Another thing to test is full bottles of carbonated drink. Theory be damned, I think someone found by accident that seltzer water or Coke or something didn’t freeze until well below 0C. (I think the theory is that the pressure would lower the freezing point, but the dissolved air bubbles would raise it. I’d check Yahoo Answers, but I prefer to get correct information, not up-voted answers that are convincingly written but totally wrong. Oh, if only we had a resident chemist who understood the issues…)

  4. Lynn McGuire says:

    I can tell you that Diet Dr. Pepper freezes somewhere between 37 F and 32 F. I had one in the refrigerator blower air stream freeze and blowup on me last week. The aluminum can was at least 10% distended. I got to clean the entire inside of the fridge, pulling shelves and all. And now it smell like DP inside, not bad.

    Liquid things that mix well with water like alcohols and glycols tend to depress the freezing point of water. Ethylene glycol in a 60% mix with 40% water drops the freezing point to -49 F:

    However, EG is extremely toxic to animals including humans. It apparently tastes sweet in a mix with water, I would not know. We have a case ongoing here in Houston right now where a doctor served EG in two cups of coffee to her boyfriend and just about killed him:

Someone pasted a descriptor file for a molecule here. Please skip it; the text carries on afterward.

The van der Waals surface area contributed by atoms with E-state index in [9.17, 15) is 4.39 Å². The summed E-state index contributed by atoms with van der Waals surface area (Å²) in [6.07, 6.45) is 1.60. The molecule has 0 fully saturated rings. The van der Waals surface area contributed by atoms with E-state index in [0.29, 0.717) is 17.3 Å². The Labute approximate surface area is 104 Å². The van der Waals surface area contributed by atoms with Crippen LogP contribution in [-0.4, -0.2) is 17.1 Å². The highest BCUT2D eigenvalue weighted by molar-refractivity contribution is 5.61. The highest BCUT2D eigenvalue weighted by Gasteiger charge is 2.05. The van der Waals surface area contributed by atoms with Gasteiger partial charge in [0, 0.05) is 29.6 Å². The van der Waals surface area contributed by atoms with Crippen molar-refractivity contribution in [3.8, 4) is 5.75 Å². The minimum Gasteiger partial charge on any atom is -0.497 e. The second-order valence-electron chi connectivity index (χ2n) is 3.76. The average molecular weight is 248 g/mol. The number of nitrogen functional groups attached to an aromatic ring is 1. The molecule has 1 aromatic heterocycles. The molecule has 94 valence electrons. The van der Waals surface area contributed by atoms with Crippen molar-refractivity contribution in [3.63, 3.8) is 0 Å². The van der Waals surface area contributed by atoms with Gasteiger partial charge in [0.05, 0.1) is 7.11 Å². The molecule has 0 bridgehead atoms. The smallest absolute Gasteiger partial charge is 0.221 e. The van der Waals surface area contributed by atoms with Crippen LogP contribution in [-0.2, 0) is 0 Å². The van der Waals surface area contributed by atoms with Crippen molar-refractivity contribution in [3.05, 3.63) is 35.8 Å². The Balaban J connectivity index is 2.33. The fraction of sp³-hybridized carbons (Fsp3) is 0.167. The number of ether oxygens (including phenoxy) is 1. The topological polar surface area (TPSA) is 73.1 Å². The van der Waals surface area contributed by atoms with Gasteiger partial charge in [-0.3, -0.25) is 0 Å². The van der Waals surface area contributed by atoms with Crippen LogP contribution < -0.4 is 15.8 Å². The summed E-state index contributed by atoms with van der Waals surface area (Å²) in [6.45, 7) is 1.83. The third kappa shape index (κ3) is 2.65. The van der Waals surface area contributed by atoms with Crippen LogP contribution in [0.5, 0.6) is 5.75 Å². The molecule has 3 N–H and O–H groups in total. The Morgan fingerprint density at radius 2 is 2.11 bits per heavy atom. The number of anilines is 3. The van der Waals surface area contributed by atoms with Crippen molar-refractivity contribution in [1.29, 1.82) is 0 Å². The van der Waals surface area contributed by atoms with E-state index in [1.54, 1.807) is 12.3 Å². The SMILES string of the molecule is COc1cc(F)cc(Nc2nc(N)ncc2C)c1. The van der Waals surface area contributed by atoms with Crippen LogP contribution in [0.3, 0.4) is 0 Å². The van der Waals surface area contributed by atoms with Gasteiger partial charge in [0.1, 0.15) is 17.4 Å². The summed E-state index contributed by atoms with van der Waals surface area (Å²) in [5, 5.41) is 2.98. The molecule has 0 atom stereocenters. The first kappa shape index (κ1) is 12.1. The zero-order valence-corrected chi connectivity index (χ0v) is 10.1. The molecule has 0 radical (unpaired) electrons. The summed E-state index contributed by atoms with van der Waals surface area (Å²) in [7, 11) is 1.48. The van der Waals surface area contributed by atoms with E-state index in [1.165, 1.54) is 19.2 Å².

5. Lynn McGuire says:

    We hit 94 F today in the Land of Sugar. Hopefully this is the last day of summer as we have a cold front coming through tomorrow. Should drop us down in the middle 80s.

  6. Rod Schaffter says:

    I don’t risk aluminum cans in the freezer anymore, because they have become so thin. I’ve punctured them sliding a 6-pack on a concrete flo0r.

    As far as hydrants changing colours, Autumn is just around the corner… :D..

  7. Gavin Downie says:

    As for freezing the 2l bottles, I used them for water when I worked construction. About 1.5l in the bottle and then lay it on it’s side (mostly… cap was propped above the water level) in the freezer. Had the added advantage that as the ice melted, there was no problem taking a drink of very cold water.

  8. Don Armstrong says:

    Yep, two-litre PET bottles, three-quarters filled, with mouth/lid above water, can freeze quite safely. Apart from personal experience, I also cite the practice of heaps of rabbit-raisers, who do this and then give them to their animals to cuddle up to during otherwise killingly hot weather.

    It is also fairly standard practice to fill up empty spaces in freezers, with the added advantages of having waterproof lumps of ice to use in coolers, and then iced water to drink.

  9. Lynn McGuire says:

    I don’t risk aluminum cans in the freezer anymore, because they have become so thin. I’ve punctured them sliding a 6-pack on a concrete flo0r.

    Oh no, the cans were in the refrigerator portion. But they were in the path of the blower vent of the cold air which is coming in at -10 F??? I have carefully moved the remaining cans away from the blower vent.